Former New York Giants great Osi Umenyiora responded to Mitchell's comments almost immediately. He disagreed.

The two-time Super Bowl champ sounded off last week on Twitter after seeing the reactions of players fighting the idea of suspensions.

"Are players really this dumb? Hate to say it but c'mon," Umenyiora tweeted. "Former players have died and are dying horrible deaths because of head trauma. And you're complaining because the league is taking steps to at least try and reduce it. 'Make it flag football.' Ridiculous."

Smith said that for every generation of football, the game itself gets better.

"The more things get better, the better decisions that you make," said Smith, a three-time Super Bowl champ.

League Politics

Smith is of the mindset that NFL players have the same rights as every other American in voicing their opinions about social issues. But he also said the league dynamics were not as divisive during his decorated 15-year playing career.

"It wasn't really like this," Smith said of the relationship between owners, fans and players. "There are a lot of things here at play: social issues, game issues, owner issues, league issues. There are so many dynamics in play right now and everything is at center stage and everything is polarizing to the highest of the highs."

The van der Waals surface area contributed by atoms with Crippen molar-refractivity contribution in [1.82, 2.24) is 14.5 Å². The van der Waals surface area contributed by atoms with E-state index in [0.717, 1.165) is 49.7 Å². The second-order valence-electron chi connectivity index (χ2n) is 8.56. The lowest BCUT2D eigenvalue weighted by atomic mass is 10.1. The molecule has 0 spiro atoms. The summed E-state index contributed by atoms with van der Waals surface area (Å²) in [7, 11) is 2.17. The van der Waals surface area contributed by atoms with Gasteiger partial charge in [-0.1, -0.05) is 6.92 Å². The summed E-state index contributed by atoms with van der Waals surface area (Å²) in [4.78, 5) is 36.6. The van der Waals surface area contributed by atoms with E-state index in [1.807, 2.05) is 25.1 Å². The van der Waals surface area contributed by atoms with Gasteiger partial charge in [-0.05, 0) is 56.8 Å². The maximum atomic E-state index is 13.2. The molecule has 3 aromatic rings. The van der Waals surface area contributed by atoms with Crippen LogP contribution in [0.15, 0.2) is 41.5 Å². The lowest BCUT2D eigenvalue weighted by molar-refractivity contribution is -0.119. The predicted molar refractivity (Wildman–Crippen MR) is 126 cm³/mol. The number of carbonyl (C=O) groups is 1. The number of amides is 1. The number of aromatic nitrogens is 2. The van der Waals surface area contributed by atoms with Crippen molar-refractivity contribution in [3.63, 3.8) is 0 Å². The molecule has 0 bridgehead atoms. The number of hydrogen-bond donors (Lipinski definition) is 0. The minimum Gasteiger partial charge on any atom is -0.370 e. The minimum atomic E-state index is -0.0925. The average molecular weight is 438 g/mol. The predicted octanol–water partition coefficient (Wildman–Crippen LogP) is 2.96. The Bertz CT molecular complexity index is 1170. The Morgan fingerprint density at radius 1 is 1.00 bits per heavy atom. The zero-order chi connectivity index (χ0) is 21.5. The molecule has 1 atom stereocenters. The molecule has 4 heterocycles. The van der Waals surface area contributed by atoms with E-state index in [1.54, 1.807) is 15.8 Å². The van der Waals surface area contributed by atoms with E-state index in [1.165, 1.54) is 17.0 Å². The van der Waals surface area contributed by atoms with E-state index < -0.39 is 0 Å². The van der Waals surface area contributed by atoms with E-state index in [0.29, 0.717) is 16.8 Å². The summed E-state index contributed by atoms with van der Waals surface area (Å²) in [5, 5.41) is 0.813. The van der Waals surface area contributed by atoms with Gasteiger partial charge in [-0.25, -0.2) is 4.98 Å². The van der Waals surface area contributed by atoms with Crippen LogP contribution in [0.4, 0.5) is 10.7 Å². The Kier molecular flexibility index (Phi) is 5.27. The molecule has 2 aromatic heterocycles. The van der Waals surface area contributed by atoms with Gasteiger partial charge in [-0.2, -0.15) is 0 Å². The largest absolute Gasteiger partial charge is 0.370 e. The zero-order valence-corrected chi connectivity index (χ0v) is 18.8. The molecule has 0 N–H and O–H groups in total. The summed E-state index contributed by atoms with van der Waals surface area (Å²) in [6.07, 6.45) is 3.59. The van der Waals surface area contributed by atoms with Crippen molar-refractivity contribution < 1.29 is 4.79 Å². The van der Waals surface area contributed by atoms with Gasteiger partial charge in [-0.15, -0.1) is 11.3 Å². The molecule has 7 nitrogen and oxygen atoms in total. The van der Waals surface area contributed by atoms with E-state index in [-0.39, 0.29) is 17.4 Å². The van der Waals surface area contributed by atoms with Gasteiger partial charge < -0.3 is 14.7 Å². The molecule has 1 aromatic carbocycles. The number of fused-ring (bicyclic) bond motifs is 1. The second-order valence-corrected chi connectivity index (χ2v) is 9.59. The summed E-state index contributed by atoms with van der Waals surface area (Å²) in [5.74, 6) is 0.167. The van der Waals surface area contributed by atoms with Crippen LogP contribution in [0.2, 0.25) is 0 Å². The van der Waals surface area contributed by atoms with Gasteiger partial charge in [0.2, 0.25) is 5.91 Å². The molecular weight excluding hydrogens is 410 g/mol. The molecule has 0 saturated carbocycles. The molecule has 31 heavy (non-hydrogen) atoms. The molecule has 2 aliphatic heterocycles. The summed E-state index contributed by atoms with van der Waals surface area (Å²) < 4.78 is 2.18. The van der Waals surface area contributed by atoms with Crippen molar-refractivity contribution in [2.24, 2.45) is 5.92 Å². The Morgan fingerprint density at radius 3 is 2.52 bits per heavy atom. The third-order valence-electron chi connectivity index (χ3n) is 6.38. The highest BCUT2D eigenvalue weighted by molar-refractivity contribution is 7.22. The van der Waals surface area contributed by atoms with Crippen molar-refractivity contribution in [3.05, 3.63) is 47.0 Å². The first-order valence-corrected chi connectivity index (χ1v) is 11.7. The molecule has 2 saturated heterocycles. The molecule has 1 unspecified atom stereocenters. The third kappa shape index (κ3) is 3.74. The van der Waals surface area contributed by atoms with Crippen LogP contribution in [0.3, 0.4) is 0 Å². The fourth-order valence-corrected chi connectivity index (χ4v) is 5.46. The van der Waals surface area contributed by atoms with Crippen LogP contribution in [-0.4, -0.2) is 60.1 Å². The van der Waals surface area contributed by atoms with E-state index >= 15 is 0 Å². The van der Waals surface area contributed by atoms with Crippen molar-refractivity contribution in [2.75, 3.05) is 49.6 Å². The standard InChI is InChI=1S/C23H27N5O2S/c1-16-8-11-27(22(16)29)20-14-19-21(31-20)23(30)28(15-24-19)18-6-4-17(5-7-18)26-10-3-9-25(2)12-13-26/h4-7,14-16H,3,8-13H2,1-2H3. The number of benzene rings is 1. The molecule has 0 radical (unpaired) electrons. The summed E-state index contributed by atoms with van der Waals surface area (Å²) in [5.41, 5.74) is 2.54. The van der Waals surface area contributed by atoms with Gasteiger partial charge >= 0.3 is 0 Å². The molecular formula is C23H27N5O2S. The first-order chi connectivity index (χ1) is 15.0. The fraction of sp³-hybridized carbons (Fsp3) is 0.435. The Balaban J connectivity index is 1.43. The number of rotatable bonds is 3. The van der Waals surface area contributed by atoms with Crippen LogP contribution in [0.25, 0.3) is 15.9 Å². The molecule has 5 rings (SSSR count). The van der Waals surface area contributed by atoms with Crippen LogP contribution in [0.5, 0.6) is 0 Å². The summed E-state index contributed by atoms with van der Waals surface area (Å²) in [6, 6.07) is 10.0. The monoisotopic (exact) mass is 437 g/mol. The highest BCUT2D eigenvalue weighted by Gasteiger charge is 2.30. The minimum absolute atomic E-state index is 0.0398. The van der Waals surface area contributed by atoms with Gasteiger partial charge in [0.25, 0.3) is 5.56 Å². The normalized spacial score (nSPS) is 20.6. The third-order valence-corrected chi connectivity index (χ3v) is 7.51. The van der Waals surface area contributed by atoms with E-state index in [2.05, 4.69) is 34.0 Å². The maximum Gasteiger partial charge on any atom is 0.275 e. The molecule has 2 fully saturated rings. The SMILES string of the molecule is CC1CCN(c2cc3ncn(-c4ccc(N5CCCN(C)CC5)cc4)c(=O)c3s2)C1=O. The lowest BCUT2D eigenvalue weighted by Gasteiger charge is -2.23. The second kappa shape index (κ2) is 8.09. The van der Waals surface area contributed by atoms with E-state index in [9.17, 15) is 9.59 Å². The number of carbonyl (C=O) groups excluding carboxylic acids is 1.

"So as a player, whatever you believe in, whatever you are standing for, as long as you are standing together as a unit or as an organization, most of the time you are standing for the right thing. If it is for the betterment of the game, betterment of the country, betterment of the organization, then I think you are doing the right thing. Players try to do the right things all the time. Sometimes we achieve it, sometimes we don't, but the effort is there to do what is right."

While NFL teams around the league have taken different stances regarding player protests during the national anthem, Cowboys owner Jerry Jones has made his message clear.